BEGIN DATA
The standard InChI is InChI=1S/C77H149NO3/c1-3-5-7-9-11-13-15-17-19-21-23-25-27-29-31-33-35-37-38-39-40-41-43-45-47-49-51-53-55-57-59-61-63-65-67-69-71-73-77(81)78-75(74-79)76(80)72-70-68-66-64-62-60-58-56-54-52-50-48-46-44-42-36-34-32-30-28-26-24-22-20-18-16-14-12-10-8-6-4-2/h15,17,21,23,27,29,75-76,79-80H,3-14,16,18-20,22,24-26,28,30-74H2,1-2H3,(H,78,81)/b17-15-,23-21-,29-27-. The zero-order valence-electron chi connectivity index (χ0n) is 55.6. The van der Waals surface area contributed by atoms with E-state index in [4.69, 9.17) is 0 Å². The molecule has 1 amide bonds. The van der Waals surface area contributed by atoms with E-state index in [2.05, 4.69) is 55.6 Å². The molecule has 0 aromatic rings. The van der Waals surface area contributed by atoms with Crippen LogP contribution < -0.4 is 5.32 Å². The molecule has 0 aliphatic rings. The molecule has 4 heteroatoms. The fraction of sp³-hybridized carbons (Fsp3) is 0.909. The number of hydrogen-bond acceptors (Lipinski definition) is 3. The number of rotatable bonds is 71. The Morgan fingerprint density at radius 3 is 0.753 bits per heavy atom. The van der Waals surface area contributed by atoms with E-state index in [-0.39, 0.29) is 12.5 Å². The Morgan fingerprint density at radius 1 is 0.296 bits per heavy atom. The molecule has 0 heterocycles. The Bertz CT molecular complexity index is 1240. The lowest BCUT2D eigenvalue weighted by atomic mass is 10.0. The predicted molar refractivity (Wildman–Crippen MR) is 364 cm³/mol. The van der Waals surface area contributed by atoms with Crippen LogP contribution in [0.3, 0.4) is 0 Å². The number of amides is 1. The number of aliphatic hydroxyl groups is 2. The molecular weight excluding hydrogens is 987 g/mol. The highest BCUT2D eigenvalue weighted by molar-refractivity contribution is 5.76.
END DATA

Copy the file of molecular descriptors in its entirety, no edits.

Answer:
The standard InChI is InChI=1S/C77H149NO3/c1-3-5-7-9-11-13-15-17-19-21-23-25-27-29-31-33-35-37-38-39-40-41-43-45-47-49-51-53-55-57-59-61-63-65-67-69-71-73-77(81)78-75(74-79)76(80)72-70-68-66-64-62-60-58-56-54-52-50-48-46-44-42-36-34-32-30-28-26-24-22-20-18-16-14-12-10-8-6-4-2/h15,17,21,23,27,29,75-76,79-80H,3-14,16,18-20,22,24-26,28,30-74H2,1-2H3,(H,78,81)/b17-15-,23-21-,29-27-. The zero-order valence-electron chi connectivity index (χ0n) is 55.6. The van der Waals surface area contributed by atoms with E-state index in [4.69, 9.17) is 0 Å². The molecule has 1 amide bonds. The van der Waals surface area contributed by atoms with E-state index in [2.05, 4.69) is 55.6 Å². The molecule has 0 aromatic rings. The van der Waals surface area contributed by atoms with Crippen LogP contribution < -0.4 is 5.32 Å². The molecule has 0 aliphatic rings. The molecule has 4 heteroatoms. The fraction of sp³-hybridized carbons (Fsp3) is 0.909. The number of hydrogen-bond acceptors (Lipinski definition) is 3. The number of rotatable bonds is 71. The Morgan fingerprint density at radius 3 is 0.753 bits per heavy atom. The van der Waals surface area contributed by atoms with E-state index in [-0.39, 0.29) is 12.5 Å². The Morgan fingerprint density at radius 1 is 0.296 bits per heavy atom. The molecule has 0 heterocycles. The Bertz CT molecular complexity index is 1240. The lowest BCUT2D eigenvalue weighted by atomic mass is 10.0. The predicted molar refractivity (Wildman–Crippen MR) is 364 cm³/mol. The van der Waals surface area contributed by atoms with Crippen LogP contribution in [0.3, 0.4) is 0 Å². The number of amides is 1. The number of aliphatic hydroxyl groups is 2. The molecular weight excluding hydrogens is 987 g/mol. The highest BCUT2D eigenvalue weighted by molar-refractivity contribution is 5.76.